The program begins on Emerson’s Boston campus the summer after students finish high school and dives into introductory classes in film history and media production, as well as non-credited classes in production safety and acclimating to Boston (many GBFA students are international). Students return to Boston twice more—for their second summer and their fourth and final summer. Summer #3 sends them to Kasteel Well, Emerson’s 14th-century castle in the Netherlands.

All three academic years are spent studying at Paris College of Art, a private fine arts school in the 10th arrondissement with US degree-granting authority and English instruction. There, surrounded by the photographers, painters, sculptors, designers, and creative minds at PCA—not to mention French media and the thrum of Paris itself—students begin to approach their work and their world with an experimental bent and a European accent.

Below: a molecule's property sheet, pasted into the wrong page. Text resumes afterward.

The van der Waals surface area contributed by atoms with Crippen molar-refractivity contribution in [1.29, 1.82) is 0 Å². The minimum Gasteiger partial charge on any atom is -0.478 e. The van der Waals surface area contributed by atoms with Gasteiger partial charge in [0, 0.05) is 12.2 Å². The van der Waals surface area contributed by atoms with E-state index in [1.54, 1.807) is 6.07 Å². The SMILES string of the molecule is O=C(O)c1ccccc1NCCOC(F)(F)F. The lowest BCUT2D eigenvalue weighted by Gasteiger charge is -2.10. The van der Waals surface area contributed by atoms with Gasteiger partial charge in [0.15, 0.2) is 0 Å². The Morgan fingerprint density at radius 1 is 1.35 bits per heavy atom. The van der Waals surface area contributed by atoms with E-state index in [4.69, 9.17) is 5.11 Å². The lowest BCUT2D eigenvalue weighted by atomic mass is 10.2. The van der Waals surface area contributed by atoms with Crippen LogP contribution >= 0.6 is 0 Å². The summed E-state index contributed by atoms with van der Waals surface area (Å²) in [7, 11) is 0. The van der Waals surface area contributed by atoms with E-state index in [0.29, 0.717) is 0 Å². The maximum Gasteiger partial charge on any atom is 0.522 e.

“I think, in a lot of ways, they have a skill set that will let them go into the film industry now, with the added exposure of being able to network on the continent…and [get] exposure to curators, galleries, representation,” said Emerson Professor Daniel Gaucher, director of the Global BFA in Film Art program.


Three students confer on a film shoot outside of a chateau by Paris
This was a fashion video by Marques Harding filmed outside a chateau near Paris.

The partnership between Emerson and PCA, though complex, is rooted in former President Lee Pelton’s vision of a “borderless campus,” with students getting the value of an Emerson education, compounded by the intellectual and creative benefits of living and studying abroad. The Global BFA in Film Art was the first of three “Global Portals” Emerson currently operates with other institutions: Global BAs in International and Political Communication and Business of Creative Enterprises (BCE), as well as a combined BA/MA, with Franklin University of Switzerland; and a Global study abroad partnership with International College of Management, Sydney.